Our Strategy and History
Community Health Center Capital Fund was established in the early 1990s by the Massachusetts League of Community Health Centers and Neighborhood Health Plan to facilitate improved access to capital for Massachusetts health centers. By the mid-1990s, Capital Fund had established a pre-development loan fund and a tax-exempt bond program utilizing a letter of credit from a highly-rated bank and credit enhancement from Boston teaching hospitals to develop a low-cost financing option for Massachusetts health centers.
Established in 1994, Capital Fund originally served health centers in Massachusetts. By the late 1990s, through the leadership of Capital Fund, the Massachusetts League of Community Health Centers, NACHC, and the Primary Care Associations in Illinois, North Carolina, and Texas—and with financial support from HRSA’s Bureau of Primary Health Care—its affiliate Capital Link was founded as a national training and technical assistance resource for health centers seeking capital financing. Today, both Capital Link and Capital Fund continue to support the community health center movement through a range of technical assistance and lending programs nationally.
Capital Fund's tax-exempt bond program, which won an “Outstanding Community Investment Award” from the Social Compact, was the first of its kind in the country. In the process of developing this financing mechanism, however, it became clear that in addition to low-cost financing options, health centers also needed access to technical assistance to help them develop financially viable plans for their projects. Hence began the effort to develop a range of tools and technical assistance resources to provide capital planning support, eventually leading to the creation of Capital Link and the transfer of Capital Fund’s assets to Capital Link to centralize capital development resources for health centers nationally.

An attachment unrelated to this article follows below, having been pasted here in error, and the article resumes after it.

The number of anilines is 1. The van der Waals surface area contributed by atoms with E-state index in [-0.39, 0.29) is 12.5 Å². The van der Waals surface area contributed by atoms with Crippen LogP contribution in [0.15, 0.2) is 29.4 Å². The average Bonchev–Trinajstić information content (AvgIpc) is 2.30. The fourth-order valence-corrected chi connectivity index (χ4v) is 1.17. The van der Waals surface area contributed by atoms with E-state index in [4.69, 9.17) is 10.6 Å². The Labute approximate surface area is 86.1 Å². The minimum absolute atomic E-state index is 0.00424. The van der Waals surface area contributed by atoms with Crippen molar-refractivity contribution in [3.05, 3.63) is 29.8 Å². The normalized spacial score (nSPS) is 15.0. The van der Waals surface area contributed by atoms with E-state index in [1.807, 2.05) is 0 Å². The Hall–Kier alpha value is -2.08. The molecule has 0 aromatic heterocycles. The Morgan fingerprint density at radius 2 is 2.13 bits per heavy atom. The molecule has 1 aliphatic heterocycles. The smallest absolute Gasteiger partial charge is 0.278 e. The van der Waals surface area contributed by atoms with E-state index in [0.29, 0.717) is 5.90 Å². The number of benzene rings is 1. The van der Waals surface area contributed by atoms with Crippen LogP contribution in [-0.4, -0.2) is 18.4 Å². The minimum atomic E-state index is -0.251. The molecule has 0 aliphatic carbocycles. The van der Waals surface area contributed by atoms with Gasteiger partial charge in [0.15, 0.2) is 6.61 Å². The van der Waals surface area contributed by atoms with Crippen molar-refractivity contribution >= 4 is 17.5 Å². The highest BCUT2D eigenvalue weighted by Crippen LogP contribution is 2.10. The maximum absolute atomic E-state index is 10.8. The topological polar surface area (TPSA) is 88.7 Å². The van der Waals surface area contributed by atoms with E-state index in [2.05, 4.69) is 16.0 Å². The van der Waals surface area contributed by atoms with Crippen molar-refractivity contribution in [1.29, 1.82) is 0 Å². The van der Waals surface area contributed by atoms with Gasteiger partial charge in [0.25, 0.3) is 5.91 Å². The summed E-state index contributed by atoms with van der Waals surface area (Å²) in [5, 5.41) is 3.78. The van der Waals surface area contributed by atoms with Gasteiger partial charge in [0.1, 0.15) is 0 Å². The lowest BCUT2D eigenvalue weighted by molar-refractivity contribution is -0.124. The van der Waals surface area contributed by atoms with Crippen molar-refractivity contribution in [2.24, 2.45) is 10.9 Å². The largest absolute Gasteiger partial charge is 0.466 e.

Working with the support of Primary Care Associations, the National Association of Community Health Centers and the Health Resources and Services Administration, Capital Link became the preeminent source of capital-related technical assistance to health centers nationally. Beginning in 2007, with the award of a $15 million New Markets Tax Credit (NMTC) allocation from the CDFI Fund—and the 2009 certification of Capital Link as a Community Development Financial Institution (CDFI)—Capital Link expanded its focus to include direct lending. As the focus on direct lending grew, Capital Link’s board undertook a planning process that resulted in a corporate restructuring in 2011, whereby Capital Link established Capital Fund as its nonprofit subsidiary, and transferred its lending activities to the subsidiary. Today, Capital Fund acts as the lending arm of Capital Link, while Capital Link continues to provide capital-related technical assistance to health centers nationally. The two related corporations now function separately, but with a common mission to support the growth and development of community health centers throughout the United States.